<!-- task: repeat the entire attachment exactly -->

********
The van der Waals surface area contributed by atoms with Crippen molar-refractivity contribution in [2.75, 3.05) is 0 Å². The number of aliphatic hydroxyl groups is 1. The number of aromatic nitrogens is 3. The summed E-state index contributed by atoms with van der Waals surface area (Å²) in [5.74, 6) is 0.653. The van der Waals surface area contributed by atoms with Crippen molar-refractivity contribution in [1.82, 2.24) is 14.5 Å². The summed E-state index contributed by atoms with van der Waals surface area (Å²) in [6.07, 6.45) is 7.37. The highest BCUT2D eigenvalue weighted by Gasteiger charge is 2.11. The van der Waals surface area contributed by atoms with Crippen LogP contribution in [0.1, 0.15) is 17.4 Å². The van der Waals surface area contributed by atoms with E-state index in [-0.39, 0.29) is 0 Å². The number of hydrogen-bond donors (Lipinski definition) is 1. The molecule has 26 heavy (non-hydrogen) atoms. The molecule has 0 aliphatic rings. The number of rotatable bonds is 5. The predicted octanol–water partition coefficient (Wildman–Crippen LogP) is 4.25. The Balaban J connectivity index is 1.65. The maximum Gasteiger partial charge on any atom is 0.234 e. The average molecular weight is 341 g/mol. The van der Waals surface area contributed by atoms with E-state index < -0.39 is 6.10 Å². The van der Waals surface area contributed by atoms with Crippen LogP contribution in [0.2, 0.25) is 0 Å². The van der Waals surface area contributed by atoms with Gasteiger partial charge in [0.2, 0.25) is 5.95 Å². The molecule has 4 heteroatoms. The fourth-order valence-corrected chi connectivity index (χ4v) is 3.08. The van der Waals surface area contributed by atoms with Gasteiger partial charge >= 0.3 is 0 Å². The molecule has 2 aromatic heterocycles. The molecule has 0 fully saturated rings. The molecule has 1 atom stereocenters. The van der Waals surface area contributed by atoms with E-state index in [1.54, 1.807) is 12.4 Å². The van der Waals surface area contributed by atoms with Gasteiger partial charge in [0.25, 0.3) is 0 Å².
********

The van der Waals surface area contributed by atoms with Crippen molar-refractivity contribution in [2.75, 3.05) is 0 Å². The number of aliphatic hydroxyl groups is 1. The number of aromatic nitrogens is 3. The summed E-state index contributed by atoms with van der Waals surface area (Å²) in [5.74, 6) is 0.653. The van der Waals surface area contributed by atoms with Crippen molar-refractivity contribution in [1.82, 2.24) is 14.5 Å². The summed E-state index contributed by atoms with van der Waals surface area (Å²) in [6.07, 6.45) is 7.37. The highest BCUT2D eigenvalue weighted by Gasteiger charge is 2.11. The van der Waals surface area contributed by atoms with Crippen LogP contribution in [0.1, 0.15) is 17.4 Å². The van der Waals surface area contributed by atoms with E-state index in [-0.39, 0.29) is 0 Å². The number of hydrogen-bond donors (Lipinski definition) is 1. The molecule has 26 heavy (non-hydrogen) atoms. The molecule has 0 aliphatic rings. The number of rotatable bonds is 5. The predicted octanol–water partition coefficient (Wildman–Crippen LogP) is 4.25. The Balaban J connectivity index is 1.65. The maximum Gasteiger partial charge on any atom is 0.234 e. The average molecular weight is 341 g/mol. The van der Waals surface area contributed by atoms with E-state index < -0.39 is 6.10 Å². The van der Waals surface area contributed by atoms with Crippen LogP contribution in [0.2, 0.25) is 0 Å². The van der Waals surface area contributed by atoms with Gasteiger partial charge in [0.2, 0.25) is 5.95 Å². The molecule has 4 heteroatoms. The fourth-order valence-corrected chi connectivity index (χ4v) is 3.08. The van der Waals surface area contributed by atoms with Gasteiger partial charge >= 0.3 is 0 Å². The molecule has 2 aromatic heterocycles. The molecule has 0 fully saturated rings. The molecule has 1 atom stereocenters. The van der Waals surface area contributed by atoms with E-state index in [1.54, 1.807) is 12.4 Å². The van der Waals surface area contributed by atoms with Gasteiger partial charge in [0.25, 0.3) is 0 Å².